The Magazine That Taught Faulkner, Fitzgerald, And Millay How To Write


The St. Nicholas of the early 1930s gives the impression of shielding itself from the worst effects of the Great Depression. For a while it looked as though the magazine could keep chugging along forever, powered by high purpose and energy. But though its readership in 1930 was a healthy 150,000, St. Nicholas was hit hard: advertisers disappeared, and the number of pages declined. In a final attempt to hold off disaster, the sophisticated magazine for young people that had counted Tennyson and Twain among its contributors became a magazine for little children. Even this did not forestall the end for long, and the final issue appeared in 1943.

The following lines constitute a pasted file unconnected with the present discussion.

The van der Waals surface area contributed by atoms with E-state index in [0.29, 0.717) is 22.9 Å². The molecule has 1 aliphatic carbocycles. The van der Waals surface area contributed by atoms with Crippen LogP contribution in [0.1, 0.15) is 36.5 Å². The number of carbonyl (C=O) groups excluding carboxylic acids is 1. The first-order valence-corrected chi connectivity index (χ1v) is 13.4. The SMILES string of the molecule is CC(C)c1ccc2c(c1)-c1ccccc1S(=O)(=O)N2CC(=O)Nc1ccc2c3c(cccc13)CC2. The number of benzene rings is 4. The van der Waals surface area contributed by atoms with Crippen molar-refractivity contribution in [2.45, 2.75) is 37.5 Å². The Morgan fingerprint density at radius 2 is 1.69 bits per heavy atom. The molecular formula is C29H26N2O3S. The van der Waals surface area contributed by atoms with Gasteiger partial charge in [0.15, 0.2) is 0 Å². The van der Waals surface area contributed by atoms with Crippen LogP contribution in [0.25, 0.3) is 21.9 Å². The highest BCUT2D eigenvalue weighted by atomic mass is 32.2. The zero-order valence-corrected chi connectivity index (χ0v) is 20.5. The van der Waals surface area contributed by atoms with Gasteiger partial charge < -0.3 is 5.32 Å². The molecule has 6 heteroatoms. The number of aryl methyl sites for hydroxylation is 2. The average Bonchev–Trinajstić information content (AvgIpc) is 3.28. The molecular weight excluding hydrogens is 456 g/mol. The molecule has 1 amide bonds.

By the time it perished, the magazine was undoubtedly an anachronism. Still, it is hard not to regret the absence of a St. Nicholas League to offer children in this age of television and video games “a great help and a great encouragement,” as it did to Edna St. Vincent Millay and so many other boys and girls.